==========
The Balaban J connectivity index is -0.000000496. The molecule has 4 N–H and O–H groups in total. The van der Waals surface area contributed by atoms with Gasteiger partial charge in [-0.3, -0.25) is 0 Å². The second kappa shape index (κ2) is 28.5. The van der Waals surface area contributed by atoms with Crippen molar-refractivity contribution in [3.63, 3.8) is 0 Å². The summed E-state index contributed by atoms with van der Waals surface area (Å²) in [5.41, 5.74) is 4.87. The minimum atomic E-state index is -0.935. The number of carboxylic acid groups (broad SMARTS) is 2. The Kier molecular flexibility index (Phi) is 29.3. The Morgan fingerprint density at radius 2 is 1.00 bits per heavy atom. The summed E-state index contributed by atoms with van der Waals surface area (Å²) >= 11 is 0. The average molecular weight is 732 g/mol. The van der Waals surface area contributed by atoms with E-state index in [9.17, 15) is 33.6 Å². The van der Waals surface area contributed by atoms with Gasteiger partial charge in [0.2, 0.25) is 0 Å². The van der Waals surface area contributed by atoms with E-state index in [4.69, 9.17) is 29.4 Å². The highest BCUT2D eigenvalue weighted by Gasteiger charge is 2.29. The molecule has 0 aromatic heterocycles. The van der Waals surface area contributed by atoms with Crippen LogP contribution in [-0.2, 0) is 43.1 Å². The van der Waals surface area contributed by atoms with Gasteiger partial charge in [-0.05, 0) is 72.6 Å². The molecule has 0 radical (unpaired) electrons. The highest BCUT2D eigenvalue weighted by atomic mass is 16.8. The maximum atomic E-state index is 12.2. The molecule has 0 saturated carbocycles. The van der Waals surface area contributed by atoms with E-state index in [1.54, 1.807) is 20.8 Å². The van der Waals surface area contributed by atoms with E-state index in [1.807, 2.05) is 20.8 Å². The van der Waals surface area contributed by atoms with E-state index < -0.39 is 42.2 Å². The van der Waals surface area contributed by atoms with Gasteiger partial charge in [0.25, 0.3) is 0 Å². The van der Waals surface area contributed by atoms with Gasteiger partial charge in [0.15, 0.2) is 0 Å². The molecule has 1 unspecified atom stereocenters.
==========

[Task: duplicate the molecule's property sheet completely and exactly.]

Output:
The Balaban J connectivity index is -0.000000496. The molecule has 4 N–H and O–H groups in total. The van der Waals surface area contributed by atoms with Gasteiger partial charge in [-0.3, -0.25) is 0 Å². The second kappa shape index (κ2) is 28.5. The van der Waals surface area contributed by atoms with Crippen molar-refractivity contribution in [3.63, 3.8) is 0 Å². The summed E-state index contributed by atoms with van der Waals surface area (Å²) in [5.41, 5.74) is 4.87. The minimum atomic E-state index is -0.935. The number of carboxylic acid groups (broad SMARTS) is 2. The Kier molecular flexibility index (Phi) is 29.3. The Morgan fingerprint density at radius 2 is 1.00 bits per heavy atom. The summed E-state index contributed by atoms with van der Waals surface area (Å²) >= 11 is 0. The average molecular weight is 732 g/mol. The van der Waals surface area contributed by atoms with E-state index in [9.17, 15) is 33.6 Å². The van der Waals surface area contributed by atoms with Gasteiger partial charge in [0.2, 0.25) is 0 Å². The van der Waals surface area contributed by atoms with E-state index in [4.69, 9.17) is 29.4 Å². The highest BCUT2D eigenvalue weighted by Gasteiger charge is 2.29. The molecule has 0 aromatic heterocycles. The van der Waals surface area contributed by atoms with Crippen LogP contribution in [-0.2, 0) is 43.1 Å². The van der Waals surface area contributed by atoms with Gasteiger partial charge in [-0.05, 0) is 72.6 Å². The molecule has 0 radical (unpaired) electrons. The highest BCUT2D eigenvalue weighted by atomic mass is 16.8. The maximum atomic E-state index is 12.2. The molecule has 0 saturated carbocycles. The van der Waals surface area contributed by atoms with E-state index in [1.54, 1.807) is 20.8 Å². The van der Waals surface area contributed by atoms with E-state index in [1.807, 2.05) is 20.8 Å². The van der Waals surface area contributed by atoms with E-state index < -0.39 is 42.2 Å². The van der Waals surface area contributed by atoms with Gasteiger partial charge in [0.25, 0.3) is 0 Å². The van der Waals surface area contributed by atoms with Gasteiger partial charge in [0.15, 0.2) is 0 Å². The molecule has 1 unspecified atom stereocenters.